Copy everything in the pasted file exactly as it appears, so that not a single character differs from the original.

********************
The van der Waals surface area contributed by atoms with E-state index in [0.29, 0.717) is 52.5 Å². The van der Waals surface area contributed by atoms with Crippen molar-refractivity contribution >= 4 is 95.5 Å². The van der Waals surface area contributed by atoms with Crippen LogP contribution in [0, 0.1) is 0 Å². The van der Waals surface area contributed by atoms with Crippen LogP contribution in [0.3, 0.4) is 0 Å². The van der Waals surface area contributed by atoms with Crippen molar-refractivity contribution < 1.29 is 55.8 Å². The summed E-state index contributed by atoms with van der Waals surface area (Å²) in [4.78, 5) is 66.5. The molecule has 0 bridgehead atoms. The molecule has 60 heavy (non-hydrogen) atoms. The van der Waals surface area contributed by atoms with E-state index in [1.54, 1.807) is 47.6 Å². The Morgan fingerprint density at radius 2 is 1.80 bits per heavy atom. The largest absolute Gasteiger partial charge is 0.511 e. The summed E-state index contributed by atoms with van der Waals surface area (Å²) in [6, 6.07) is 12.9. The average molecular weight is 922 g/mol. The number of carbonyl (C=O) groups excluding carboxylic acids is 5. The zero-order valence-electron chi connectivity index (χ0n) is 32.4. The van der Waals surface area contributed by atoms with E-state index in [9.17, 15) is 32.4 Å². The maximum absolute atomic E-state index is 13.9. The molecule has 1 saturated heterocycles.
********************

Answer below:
The van der Waals surface area contributed by atoms with E-state index in [0.29, 0.717) is 52.5 Å². The van der Waals surface area contributed by atoms with Crippen molar-refractivity contribution >= 4 is 95.5 Å². The van der Waals surface area contributed by atoms with Crippen LogP contribution in [0, 0.1) is 0 Å². The van der Waals surface area contributed by atoms with Crippen LogP contribution in [0.3, 0.4) is 0 Å². The van der Waals surface area contributed by atoms with Crippen molar-refractivity contribution < 1.29 is 55.8 Å². The summed E-state index contributed by atoms with van der Waals surface area (Å²) in [4.78, 5) is 66.5. The molecule has 0 bridgehead atoms. The molecule has 60 heavy (non-hydrogen) atoms. The van der Waals surface area contributed by atoms with E-state index in [1.54, 1.807) is 47.6 Å². The Morgan fingerprint density at radius 2 is 1.80 bits per heavy atom. The largest absolute Gasteiger partial charge is 0.511 e. The summed E-state index contributed by atoms with van der Waals surface area (Å²) in [6, 6.07) is 12.9. The average molecular weight is 922 g/mol. The number of carbonyl (C=O) groups excluding carboxylic acids is 5. The zero-order valence-electron chi connectivity index (χ0n) is 32.4. The van der Waals surface area contributed by atoms with E-state index in [9.17, 15) is 32.4 Å². The maximum absolute atomic E-state index is 13.9. The molecule has 1 saturated heterocycles.